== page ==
Last month a Mini Maker Faire was held in Westport, Conn., to celebrate creators of homemade gadgets. The debut event, inspired by Silicon Valley’s Homebrew Computer Club, had been planned three months in advance. Michael Winser, who was in charge of the show’s website and list of exhibitors and potential attendees, heard of a tool for building customizable apps. He considered making one to announce the event. What, after all, would be more fitting than a self-made app for a do-it-yourself show?
But Winser was so busy he didn't revisit the idea until a week before the event. He inputted the participants’ names and addresses into a spreadsheet, imported that to the app tool, and built the app in 15 minutes. It announced the event’s time, place, location, and had a news feed, photo gallery, and QR Code. "I literally spent more time gathering the data for the spreadsheet than I did editing the app," says Winser.
The maker of the app tool is Yapp, (a contraction of Your App), which Maria Seidman and Luke Melia launched in New York City in early April. The idea is that average shmos and non-technics should be able to make their own private app, customize it for their event, and invite only those they want to download it to their smartphones. Yapp is currently beta testing their app template, and expects to start selling it in August.
Seidman, the former head of business development and new business incubation at Warner Brothers Digital, conjured the idea after moving to New York. When it was her turn to organize a monthly meeting of her Women in New York networking group, she became frustrated with email spamming and Facebook posts, which were public because most people don’t use the privacy function. So she scoured the web for an easy way to create a good-looking mobile application. The app generators she found assumed users had content elsewhere, required basic html manipulation for designs she found ugly, or "you needed eight manuals to use them," she says.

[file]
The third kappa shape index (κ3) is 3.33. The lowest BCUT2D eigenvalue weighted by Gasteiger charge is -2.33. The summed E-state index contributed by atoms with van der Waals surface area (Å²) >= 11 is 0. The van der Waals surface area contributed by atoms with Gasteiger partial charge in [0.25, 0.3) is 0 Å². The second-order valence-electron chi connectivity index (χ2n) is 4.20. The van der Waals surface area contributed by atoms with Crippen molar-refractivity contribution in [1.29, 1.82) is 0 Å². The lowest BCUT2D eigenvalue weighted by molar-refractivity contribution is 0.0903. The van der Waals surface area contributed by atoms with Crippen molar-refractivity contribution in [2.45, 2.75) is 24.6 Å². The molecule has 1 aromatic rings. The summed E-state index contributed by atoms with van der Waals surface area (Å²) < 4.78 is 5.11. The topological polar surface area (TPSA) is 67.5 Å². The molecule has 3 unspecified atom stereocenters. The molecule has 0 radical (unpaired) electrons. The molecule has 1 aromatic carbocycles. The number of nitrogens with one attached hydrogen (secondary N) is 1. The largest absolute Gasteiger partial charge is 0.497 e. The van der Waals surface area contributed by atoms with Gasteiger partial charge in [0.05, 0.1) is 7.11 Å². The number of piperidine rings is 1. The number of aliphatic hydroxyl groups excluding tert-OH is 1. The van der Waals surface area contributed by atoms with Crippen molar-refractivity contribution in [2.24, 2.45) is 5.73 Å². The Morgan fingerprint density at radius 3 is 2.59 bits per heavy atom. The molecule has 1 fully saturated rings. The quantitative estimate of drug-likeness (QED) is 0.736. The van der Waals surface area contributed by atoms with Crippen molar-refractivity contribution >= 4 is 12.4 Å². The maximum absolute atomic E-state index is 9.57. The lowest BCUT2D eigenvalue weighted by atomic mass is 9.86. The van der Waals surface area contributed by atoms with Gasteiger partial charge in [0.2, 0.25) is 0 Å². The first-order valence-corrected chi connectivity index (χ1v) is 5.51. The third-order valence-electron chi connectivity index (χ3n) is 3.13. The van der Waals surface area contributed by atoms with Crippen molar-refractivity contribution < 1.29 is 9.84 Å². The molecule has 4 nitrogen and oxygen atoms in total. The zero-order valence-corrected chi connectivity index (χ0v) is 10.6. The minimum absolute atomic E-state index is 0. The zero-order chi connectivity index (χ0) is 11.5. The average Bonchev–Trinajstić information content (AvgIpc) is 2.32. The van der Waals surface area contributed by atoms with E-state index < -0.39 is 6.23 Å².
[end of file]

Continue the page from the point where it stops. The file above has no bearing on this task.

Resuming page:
To create the app she wanted, Seidman enlisted Melia, former director of software development at Oxygen Media and CTO at a social site for sports called We Play. "People want to express themselves with this new medium," Seidman says. "We’re democratizing app technology." Beta testers include a mountain climber who made one to document his climb of Mt. Everest, a private CEO summit, a conference for interns, a museum, and an engaged couple. The bride has leukemia and chemo is making it difficult for her to accompany the groom to planning events, so they used their app gallery to decide on the venue. So far, hundreds of beta testers’ invitees from 30 countries have downloaded yapps on their iPhones and Androids. Conferences, weddings, parties or social events make up roughly 60% of the yapps created. The remaining 40% is spread over assorted events.
Seidman expects yapps to appeal to women because while a small percentage work as engineers, women are disproportionately interested in social networking. Although it’s hard to estimate the market, just the 1 million-plus annual weddings in the States represent a considerable opportunity, Seidman says.
"That dwarfs the 500,000 apps in just Apple’s store today," she notes. In addition to supporting the app development, Yapp will also help make the event itself successful. It can be consulted about the print version of an invitation that includes where to download the yapp, for example. "We’re providing an important piece of an event that someone’s planned for a long time and may be the most important day of their life," says Seidman.